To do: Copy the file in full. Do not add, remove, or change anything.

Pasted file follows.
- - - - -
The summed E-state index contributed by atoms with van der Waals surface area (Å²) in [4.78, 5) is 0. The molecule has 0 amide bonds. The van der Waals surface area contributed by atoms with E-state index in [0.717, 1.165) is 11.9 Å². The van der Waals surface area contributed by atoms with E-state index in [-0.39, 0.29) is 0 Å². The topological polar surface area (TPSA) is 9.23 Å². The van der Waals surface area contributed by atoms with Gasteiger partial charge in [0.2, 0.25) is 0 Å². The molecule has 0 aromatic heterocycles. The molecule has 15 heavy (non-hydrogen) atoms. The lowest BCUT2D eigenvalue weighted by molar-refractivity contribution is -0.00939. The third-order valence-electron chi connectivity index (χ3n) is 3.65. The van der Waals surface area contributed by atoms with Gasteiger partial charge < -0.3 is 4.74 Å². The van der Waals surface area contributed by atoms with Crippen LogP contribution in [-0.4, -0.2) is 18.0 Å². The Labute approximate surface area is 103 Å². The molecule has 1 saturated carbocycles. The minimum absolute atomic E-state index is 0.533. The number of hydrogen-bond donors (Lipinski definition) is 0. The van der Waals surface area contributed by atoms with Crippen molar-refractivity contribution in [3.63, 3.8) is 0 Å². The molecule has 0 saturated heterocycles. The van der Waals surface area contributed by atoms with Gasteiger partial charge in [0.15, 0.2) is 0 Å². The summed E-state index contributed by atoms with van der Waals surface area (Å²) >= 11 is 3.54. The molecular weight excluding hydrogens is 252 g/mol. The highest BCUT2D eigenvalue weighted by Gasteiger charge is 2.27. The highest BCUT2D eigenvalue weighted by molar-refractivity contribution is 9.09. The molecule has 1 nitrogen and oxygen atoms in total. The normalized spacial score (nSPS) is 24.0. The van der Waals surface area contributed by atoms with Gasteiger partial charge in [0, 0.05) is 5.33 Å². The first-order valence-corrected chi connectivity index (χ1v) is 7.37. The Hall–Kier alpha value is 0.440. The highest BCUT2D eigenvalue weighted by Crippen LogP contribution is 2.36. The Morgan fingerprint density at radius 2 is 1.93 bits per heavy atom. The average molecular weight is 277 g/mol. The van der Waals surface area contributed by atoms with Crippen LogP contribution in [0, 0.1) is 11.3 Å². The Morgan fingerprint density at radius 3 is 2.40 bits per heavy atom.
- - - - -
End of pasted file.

The summed E-state index contributed by atoms with van der Waals surface area (Å²) in [4.78, 5) is 0. The molecule has 0 amide bonds. The van der Waals surface area contributed by atoms with E-state index in [0.717, 1.165) is 11.9 Å². The van der Waals surface area contributed by atoms with E-state index in [-0.39, 0.29) is 0 Å². The topological polar surface area (TPSA) is 9.23 Å². The van der Waals surface area contributed by atoms with Gasteiger partial charge in [0.2, 0.25) is 0 Å². The molecule has 0 aromatic heterocycles. The molecule has 15 heavy (non-hydrogen) atoms. The lowest BCUT2D eigenvalue weighted by molar-refractivity contribution is -0.00939. The third-order valence-electron chi connectivity index (χ3n) is 3.65. The van der Waals surface area contributed by atoms with Gasteiger partial charge < -0.3 is 4.74 Å². The van der Waals surface area contributed by atoms with Crippen LogP contribution in [-0.4, -0.2) is 18.0 Å². The Labute approximate surface area is 103 Å². The molecule has 1 saturated carbocycles. The minimum absolute atomic E-state index is 0.533. The number of hydrogen-bond donors (Lipinski definition) is 0. The van der Waals surface area contributed by atoms with Crippen molar-refractivity contribution in [3.63, 3.8) is 0 Å². The molecule has 0 saturated heterocycles. The van der Waals surface area contributed by atoms with Gasteiger partial charge in [0.15, 0.2) is 0 Å². The summed E-state index contributed by atoms with van der Waals surface area (Å²) >= 11 is 3.54. The molecular weight excluding hydrogens is 252 g/mol. The highest BCUT2D eigenvalue weighted by Gasteiger charge is 2.27. The highest BCUT2D eigenvalue weighted by molar-refractivity contribution is 9.09. The molecule has 1 nitrogen and oxygen atoms in total. The normalized spacial score (nSPS) is 24.0. The van der Waals surface area contributed by atoms with Gasteiger partial charge in [0, 0.05) is 5.33 Å². The first-order valence-corrected chi connectivity index (χ1v) is 7.37. The Hall–Kier alpha value is 0.440. The highest BCUT2D eigenvalue weighted by Crippen LogP contribution is 2.36. The Morgan fingerprint density at radius 2 is 1.93 bits per heavy atom. The average molecular weight is 277 g/mol. The van der Waals surface area contributed by atoms with Crippen LogP contribution in [0, 0.1) is 11.3 Å². The Morgan fingerprint density at radius 3 is 2.40 bits per heavy atom.